DevOps isn’t a new concept, but as organizations realize the need for more frequent and efficient releases, there has never been a better time to start your digital transformation journey. At the core of DevOps is a shift to continuous deployment and delivery, which results in faster time to market. The benefits are numerous, but how do you get there? The answer lies with building a DevOps roadmap that will help guide you to a full DevOps experience.
Before your organization can take advantage of the benefits, laying out a DevOps roadmap to define success criteria will help guide your organization on your journey to adoption. Here are some roadmap items you should consider in order to implement a successful DevOps program:
Initial assessment and discussion
As with most major changes, an initial assessment and discussion will set the tone for the DevOps practice. Due to the collaborative nature of DevOps, this conversation should include all major stakeholders that would be impacted by a DevOps adoption.
Key questions to ask include:
- What are we trying to achieve?
- Why are we making this change?
- Why is DevOps the right solution?
Like all IT decisions, including cloud migration, it is important to decide if your organization actually needs to spend the time and resources to implement DevOps. DevOps is more than just a toolchain and process; it’s a cultural shift that requires the investment of time, energy, and finances. Making sure it’s what you need to be successful in today’s marketplace is the first step.
For those leading the adoption project, clear responsibilities need to be defined from the outset.
Plan for change
Embracing DevOps means fundamental changes to the way that an organization functions. As a result, an organizational change management (OCM) plan is required. Change is not easy for everyone, so planning a change plan that focuses on building awareness and excitement goes a long way towards having a successful program.
A normal DevOps program includes interdepartmental communication and collaboration for success. This means that both developers and operational staff have to work together to deliver software, processes, and value. Ensuring that a clear method of collaboration communication is defined can help alleviate issues.
It may be as easy as creating communications channels and workflow tools, or it may involve changing corporate culture to help foster a collaborative mindset. Defining and marketing this new form of collaboration to the team will help ensure continued success when the technology aspect of the DevOps adoption is complete.
One of the key benefits and characteristics of a DevOps culture is automation. DevOps is meant to make development and release happen faster. Understanding your requirements when it comes to development, testing, and deployment will help guide your selection of automation tool and processes. Automation is all about taking manual processes and using technology to make them repeatable. Not every process needs to be automated, and not over-automating while selecting the right tools is imperative to success. By taking the time to assess the current state of your delivery pipeline, you’ll be able to start identifying where automation might help speed processes up and remove bottlenecks.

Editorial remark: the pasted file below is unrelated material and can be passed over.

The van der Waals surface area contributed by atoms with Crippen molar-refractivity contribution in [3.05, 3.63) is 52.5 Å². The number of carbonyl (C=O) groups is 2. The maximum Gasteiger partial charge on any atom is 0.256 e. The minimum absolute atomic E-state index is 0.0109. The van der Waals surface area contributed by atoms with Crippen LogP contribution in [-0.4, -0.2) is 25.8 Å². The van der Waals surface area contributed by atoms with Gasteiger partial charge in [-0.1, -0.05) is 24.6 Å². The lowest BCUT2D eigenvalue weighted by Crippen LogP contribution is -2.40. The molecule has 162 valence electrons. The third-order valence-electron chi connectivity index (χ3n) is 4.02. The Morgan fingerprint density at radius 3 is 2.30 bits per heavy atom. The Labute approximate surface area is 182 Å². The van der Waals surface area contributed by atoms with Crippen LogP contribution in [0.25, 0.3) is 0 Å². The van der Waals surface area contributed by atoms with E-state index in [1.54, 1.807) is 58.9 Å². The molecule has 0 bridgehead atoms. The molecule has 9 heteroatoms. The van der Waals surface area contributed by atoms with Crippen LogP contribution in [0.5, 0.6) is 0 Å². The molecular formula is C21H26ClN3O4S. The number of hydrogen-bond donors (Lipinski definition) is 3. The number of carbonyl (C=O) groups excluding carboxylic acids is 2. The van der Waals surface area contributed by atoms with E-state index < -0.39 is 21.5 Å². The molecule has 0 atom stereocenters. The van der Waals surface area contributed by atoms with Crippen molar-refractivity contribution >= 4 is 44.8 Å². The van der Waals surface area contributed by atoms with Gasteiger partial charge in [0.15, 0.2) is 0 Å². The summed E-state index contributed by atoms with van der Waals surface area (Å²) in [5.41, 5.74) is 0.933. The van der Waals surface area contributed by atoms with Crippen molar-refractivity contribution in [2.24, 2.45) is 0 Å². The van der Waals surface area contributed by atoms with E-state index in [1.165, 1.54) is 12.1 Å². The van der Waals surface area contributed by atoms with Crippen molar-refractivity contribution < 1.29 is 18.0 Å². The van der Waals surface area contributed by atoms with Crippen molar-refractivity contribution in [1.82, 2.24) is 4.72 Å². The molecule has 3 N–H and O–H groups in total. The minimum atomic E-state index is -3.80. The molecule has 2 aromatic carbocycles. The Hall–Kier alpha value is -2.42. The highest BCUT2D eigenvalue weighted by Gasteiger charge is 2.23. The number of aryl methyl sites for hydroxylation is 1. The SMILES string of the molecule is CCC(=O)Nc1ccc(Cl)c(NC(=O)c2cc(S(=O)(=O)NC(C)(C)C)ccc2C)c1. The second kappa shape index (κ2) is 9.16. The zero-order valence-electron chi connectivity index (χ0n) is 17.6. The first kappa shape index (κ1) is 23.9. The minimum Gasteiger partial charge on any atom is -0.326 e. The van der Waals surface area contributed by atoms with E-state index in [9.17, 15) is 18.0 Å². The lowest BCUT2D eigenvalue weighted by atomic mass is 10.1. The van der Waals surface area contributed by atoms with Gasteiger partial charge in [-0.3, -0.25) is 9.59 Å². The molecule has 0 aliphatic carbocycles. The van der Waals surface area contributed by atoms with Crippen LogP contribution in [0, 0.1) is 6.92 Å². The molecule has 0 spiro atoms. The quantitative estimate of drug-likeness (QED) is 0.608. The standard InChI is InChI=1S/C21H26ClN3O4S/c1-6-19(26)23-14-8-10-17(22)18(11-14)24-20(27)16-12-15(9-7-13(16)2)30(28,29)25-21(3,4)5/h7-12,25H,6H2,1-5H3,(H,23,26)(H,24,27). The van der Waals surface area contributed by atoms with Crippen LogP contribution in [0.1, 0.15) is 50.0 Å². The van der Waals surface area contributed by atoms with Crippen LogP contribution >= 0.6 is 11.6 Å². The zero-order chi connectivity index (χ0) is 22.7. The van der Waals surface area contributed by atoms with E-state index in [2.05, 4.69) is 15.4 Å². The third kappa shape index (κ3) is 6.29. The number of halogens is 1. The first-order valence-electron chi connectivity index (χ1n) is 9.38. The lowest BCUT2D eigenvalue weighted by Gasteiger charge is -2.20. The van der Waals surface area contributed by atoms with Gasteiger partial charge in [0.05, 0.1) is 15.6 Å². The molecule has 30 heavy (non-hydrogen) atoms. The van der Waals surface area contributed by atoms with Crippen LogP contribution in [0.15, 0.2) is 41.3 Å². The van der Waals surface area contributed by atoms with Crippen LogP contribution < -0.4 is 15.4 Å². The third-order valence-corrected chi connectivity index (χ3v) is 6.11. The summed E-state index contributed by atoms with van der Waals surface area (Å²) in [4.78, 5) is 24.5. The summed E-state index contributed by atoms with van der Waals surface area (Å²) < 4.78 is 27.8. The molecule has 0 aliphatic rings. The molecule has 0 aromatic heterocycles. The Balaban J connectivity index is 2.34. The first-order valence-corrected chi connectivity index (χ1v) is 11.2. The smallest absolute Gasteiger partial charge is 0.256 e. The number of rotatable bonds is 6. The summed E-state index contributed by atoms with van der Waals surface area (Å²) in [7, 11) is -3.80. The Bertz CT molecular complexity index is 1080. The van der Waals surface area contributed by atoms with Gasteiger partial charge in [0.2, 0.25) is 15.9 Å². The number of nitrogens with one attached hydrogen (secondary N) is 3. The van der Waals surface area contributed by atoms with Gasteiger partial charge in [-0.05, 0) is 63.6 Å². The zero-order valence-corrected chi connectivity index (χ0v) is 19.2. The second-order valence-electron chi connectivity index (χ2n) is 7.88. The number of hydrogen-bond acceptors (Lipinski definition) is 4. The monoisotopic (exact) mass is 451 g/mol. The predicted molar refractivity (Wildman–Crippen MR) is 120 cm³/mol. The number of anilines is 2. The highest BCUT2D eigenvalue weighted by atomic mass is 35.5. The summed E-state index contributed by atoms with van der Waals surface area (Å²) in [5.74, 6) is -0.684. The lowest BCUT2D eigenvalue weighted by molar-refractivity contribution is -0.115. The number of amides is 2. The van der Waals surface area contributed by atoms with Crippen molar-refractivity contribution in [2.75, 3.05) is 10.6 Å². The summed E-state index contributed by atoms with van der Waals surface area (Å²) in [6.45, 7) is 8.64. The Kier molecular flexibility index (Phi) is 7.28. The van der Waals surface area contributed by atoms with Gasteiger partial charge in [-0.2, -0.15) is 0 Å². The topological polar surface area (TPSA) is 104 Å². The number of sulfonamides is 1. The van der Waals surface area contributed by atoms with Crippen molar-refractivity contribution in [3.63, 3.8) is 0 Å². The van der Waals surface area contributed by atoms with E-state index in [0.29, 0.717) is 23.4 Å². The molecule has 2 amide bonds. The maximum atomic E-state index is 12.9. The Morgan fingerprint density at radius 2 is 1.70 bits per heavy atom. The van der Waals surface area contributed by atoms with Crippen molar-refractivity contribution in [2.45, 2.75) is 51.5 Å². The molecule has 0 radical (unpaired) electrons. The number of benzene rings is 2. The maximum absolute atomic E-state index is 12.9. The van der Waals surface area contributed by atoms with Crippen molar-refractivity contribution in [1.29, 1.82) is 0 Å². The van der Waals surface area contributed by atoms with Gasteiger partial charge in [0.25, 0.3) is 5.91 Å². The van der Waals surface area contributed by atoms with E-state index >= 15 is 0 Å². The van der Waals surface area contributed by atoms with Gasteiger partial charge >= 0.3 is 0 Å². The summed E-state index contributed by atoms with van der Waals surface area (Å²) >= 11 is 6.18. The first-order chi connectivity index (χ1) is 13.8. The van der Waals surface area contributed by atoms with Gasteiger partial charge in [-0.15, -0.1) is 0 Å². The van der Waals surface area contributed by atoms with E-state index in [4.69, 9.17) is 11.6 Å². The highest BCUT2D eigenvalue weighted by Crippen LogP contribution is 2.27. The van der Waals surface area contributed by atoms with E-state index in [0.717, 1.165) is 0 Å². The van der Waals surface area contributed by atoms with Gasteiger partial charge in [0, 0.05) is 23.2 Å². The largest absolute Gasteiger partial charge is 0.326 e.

Select the tools for the job
According to Puppet, more than 80% of high-performing software development organizations rely on automated tools. Tools alone do not the DevOps strategy make; however, tools support a DevOps journey. No single tool plays the primary role in each phase of the DevOps pipeline, so selecting tools by phase makes it simpler: plan, build, continuous integration, deploy, operate, continuous feedback.
There’s no one-size-fits-all approach to selecting the right tools for your needs and the right tools can be determined based on a number of factors, including: your business requirements, your IT department, your budget, your current systems and workflow, etc.
Integrate and deliver continuously
A major part of DevOps is to enable application development teams to deliver code changes more frequently and reliably. Implementing a CI/CD pipeline will drive your automation process. In addition, you can plug other services into your DevOps pipeline as well.
Monitoring and feedback loops
Part of DevOps is being able to change course rapidly if necessary. By building in feedback loops into the structures and processes, you enable business leaders to see what’s working and what’s not. Monitoring your DevOps deployment process will help gather valuable feedback to make it better in the long run. Think about what you want to monitor for and build that in to your process.
Need help defining your own DevOps roadmap? Contact WSM today! We can help you from adoption to implementation to management.